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RecNet – The words that got away

09/23/2010

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First and foremost an apology if you came to last night’s Recruiters Networking event and were disappointed by my lack of coherence.  In honesty, I was tired, my mind was elsewhere dealing with a few problems and cameras do nothing for my level of concentration.

Secondly, if you have any interest in what I was saying in my head (that failed to come out of my mouth) it is this:

As a principle, you should only outsource those aspects of your business that do not add value, but where efficiency is important.  The only exception to this is where the subject knowledge is so highly technical and infrequently used that it makes no sense for these skills to sit within the business.  You should never outsource your core.

If you believe that within your organisation, people are a part of that core, then why would you allow anyone else to be involved in the sourcing and recruitment?  The simple answer to this, is that most HR people do not see it this way.  They see recruitment as a chore, as a menial task something that gets in the way of their preferred modus operandi…..”being strategic”. 

Part of the problem here is the generalist/specialist divide.  It won’t come as a surprise to know that I’m no great fan of the Ulrich model, but I do believe that there are people who are “recruiters” and people who are not.  In the absence of any in-house specialists, recruitment tasks tend to get devolved to the lowest common denominator, normally an HR Assistant who, unless they are very good, can’t be expected to understand all the facets of recruitment.

The answer is not to essentially outsource your recruitment.  Recruitment agencies are like wasps.  They add little known value or purpose, they aggravate and annoy and they have a sting in the tail. But, we accept them as a necessary part of our ecosystem.  The answer is to improve your in-house capability.  OK, so I accept that if you are a SME, this may not be financially viable and your workforce may not be big enough to maintain a recruiter or even an HR generalist at all, and of course then you need to work with outside agencies. Or you may be a FTSE100 business opening up a new centre and requiring some support. There are always exceptions.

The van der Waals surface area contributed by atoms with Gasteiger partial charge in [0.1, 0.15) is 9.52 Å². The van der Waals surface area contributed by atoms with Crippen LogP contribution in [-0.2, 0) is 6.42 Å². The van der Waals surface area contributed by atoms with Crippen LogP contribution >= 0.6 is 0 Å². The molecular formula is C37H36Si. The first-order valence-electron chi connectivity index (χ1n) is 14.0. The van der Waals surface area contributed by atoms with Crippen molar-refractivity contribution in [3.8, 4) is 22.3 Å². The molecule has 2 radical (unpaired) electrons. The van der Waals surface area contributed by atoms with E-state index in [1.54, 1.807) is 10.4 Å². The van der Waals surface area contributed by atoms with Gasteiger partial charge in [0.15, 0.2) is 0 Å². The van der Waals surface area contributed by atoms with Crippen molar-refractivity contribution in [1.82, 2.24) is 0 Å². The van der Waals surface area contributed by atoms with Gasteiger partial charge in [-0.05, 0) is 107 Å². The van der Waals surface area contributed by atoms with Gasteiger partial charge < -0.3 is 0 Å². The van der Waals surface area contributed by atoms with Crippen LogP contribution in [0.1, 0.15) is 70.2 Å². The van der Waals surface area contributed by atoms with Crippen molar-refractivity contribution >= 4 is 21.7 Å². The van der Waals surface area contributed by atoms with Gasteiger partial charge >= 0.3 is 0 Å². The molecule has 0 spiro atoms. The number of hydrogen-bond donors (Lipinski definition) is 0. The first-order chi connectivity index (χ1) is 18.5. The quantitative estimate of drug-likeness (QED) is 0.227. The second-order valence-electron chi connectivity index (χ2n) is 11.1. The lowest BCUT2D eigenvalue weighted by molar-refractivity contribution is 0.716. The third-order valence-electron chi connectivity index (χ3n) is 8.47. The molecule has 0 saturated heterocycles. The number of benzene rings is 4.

But for most companies, working in most markets, there is a clear cost benefit argument for bringing the process in-house – not to mention the benefits in quality.  Personally, some of the best results I saw were when we brought a team of agency recruiters in-house, freed them from the constraints of selling, quotas, commission and client visits and allowed them to do what they loved and were very talented at.  That isn’t to say that we didn’t measure success, we had a range of quantitative and qualitative measures, but we measured in the long-term, not on the weekly hires.

So my recruiting friends, I don’t hate you, I actually think you have a lot of value to add but I think the existing B2B model that exists just doesn’t deliver the goods.  There are (and this seemed to be the consensus last night too) too many cowboys in your profession, but a seeming unwillingness to allow for any sort of professional standards or regulatory body. 

The answer has to be to take the skills, the passion and the knowledge that exists and to bring that in-house to combine with the passion for the brand, the knowledge of the business and link it all together in a seemless approach to our people.

Because after all they are our greatest asset……..right?

9 Comments leave one →
  1. 09/23/2010 08:40

    How very true. The very idea of outsourcing such a core part of your business as the recruitment of the people who work there is madness. The answer is to question and challenge yourselves.. stop seeing recruitment as a chore. Look at why it is a chore and work on changing that, don’t just dump it all on someone else who is currently driven by all the wrong motives.

  2. garethmjones permalink